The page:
A little bit of trader transparency

While plenty of trading gurus and twitter traders like to talk about how transparent they are, most say little about themselves or their trades. Many go by aliases, many post their trades only after they have supposedly made them, or put their trades up on their website, pretending that by posting a trade on their own website with no third-party verification it somehow proves they made the trade. Screw them all! I have nothing to hide so I am posting below details from my past tax returns. Furthermore, I have directly imported all my past trades (where that was possible) to Profit.ly. I went back and hand-entered trades from accounts I could no longer auto-import from. See my trades on Profit.ly here. This listing of my trades is not guaranteed to be correct — I am sure that there are small mistakes in trades I hand-entered and auto-importing of trades appears to have missed a few trades. That being said, my record on Profit.ly is an honest accounting of my trades and is very close to the gains that I have reported to the IRS.

Besides the trades that I have posted on Profit.ly, I thought I could provide a bit more information on my trading gains. From 2007 until January 1, 2011, my trades on Profit.ly show $497,167 in profit. For the tax years 2007 to 2010 I reported to the IRS $510,553 in gross trading profit (this excludes long-term capital gains and expenses other than commissions). See below for details.

I do not have electronic copies of my tax returns from this year.
Long-term capital gains: $12,386
Dividends: $4,857
Gross trading profits (short term capital gains on Schedule D): $58,697

I did not have enough trading activity to file as a business trader in 2007 so most of my (modest) trading expenses were not deductible.

The vast majority of my trading in 2007 was in my individual Interactive Brokers account, since closed. See the 59-page PDF activity statement showing all my 2007 activity.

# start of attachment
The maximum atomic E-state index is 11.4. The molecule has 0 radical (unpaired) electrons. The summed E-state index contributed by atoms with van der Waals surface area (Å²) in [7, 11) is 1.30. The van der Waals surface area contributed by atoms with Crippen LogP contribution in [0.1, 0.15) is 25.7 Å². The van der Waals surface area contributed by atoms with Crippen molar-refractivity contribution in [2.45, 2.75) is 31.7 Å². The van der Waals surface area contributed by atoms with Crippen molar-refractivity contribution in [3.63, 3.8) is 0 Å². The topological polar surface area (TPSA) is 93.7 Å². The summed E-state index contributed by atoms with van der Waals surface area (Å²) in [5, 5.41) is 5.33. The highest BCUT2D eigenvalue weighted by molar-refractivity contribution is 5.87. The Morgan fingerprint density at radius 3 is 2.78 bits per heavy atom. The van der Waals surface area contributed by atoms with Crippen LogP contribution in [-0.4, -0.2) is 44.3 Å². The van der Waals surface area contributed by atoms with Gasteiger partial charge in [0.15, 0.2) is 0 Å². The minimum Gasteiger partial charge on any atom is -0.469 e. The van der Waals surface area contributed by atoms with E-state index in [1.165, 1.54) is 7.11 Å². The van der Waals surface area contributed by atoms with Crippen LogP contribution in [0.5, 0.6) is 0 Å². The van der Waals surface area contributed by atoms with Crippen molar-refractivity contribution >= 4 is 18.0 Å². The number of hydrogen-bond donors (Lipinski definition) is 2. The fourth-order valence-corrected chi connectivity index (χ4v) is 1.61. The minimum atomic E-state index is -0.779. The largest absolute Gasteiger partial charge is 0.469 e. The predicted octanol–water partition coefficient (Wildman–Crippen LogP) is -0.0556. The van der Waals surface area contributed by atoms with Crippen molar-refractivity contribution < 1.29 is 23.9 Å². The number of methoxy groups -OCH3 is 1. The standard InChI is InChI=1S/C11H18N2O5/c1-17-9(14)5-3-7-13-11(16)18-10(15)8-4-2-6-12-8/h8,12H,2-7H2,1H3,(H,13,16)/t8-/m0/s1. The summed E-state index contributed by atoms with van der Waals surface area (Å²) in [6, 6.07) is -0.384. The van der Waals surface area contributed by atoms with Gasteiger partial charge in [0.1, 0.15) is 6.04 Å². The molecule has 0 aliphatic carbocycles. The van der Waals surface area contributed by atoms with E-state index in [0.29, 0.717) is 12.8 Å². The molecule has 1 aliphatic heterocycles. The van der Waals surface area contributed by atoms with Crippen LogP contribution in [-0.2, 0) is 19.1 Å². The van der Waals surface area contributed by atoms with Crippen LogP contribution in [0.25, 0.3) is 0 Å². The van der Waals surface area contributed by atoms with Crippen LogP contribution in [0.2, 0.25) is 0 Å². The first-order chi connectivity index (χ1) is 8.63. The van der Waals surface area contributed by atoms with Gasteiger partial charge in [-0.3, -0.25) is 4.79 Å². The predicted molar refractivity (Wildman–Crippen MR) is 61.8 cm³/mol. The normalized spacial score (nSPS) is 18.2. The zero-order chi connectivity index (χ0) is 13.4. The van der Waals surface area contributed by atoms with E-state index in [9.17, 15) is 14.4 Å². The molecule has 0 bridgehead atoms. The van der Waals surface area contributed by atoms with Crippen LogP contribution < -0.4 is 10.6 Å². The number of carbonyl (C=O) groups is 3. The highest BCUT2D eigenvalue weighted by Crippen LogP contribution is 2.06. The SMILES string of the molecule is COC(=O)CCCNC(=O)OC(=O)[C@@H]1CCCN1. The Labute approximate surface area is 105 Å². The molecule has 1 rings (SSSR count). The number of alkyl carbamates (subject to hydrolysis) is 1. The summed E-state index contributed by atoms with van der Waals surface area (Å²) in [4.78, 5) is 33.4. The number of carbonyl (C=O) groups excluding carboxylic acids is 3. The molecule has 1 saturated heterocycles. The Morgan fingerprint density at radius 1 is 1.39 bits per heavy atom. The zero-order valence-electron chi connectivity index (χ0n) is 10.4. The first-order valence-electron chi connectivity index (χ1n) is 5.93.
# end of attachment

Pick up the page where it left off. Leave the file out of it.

Schedule D long-term gains: $5,030
Schedule D short-term gains: $203,726
Add back trading gains transferred to Schedule C: $31,451
Add back loss on private company LLC investment: $18,633
Gross trading profits: $253,810
Trading expenses: $31,451
Net trading profits: $222,359

Starting in 2008 I began filing as a business trader, which allowed me to deduct trading-related expenses. Because of the special tax treatment that business traders receive (deductible expenses but no self-employment tax) my accounting firm transfers as much income from Schedule D to Schedule C as is necessary to zero out the trading expenses.

Almost half of my trading expenses, $14,189, were due to interest (almost all of which was a loan from a family member for funds I used for trading). Getting a sit-to-stand desk and four touchscreen computer monitors accounted for another good chunk of expenses and I paid Tim Sykes a bunch of money in 2008 too.

The vast majority of my trading activity up until May took place in my individual IB account, since closed. See all my 2008 activity in this account. I opened a new account (that I currently use) at IB that was my primary trading account for the rest of the year.

Goldman Sachs trade report
Image cut from tax return Schedule D
Image cut from tax return Schedule D continuation sheet
Image cut from tax return Schedule C


Schedule D short-term gains: $84,992
Add back trading gains transferred to Schedule C: $15,178
Add back short-term losses on Prosper.com loans: $201
Gross trading profits: $100,371
Trading expenses: $15,178
Net trading profit: $85,193

Again, approximately half my trading expenses were due to interest, most of which was from a loan from a family member to fund my trading accounts.

Image cut from tax return Schedule D
Image cut from tax return Schedule D continuation sheet
Image cut from Schedule C
Goldman Sachs trade report

In 2010 I elected to become a mark-to-market trader; consequently my trading gains are now filed on Form 4797, not Schedule D.
Form 4797 gross trading gains: $87,871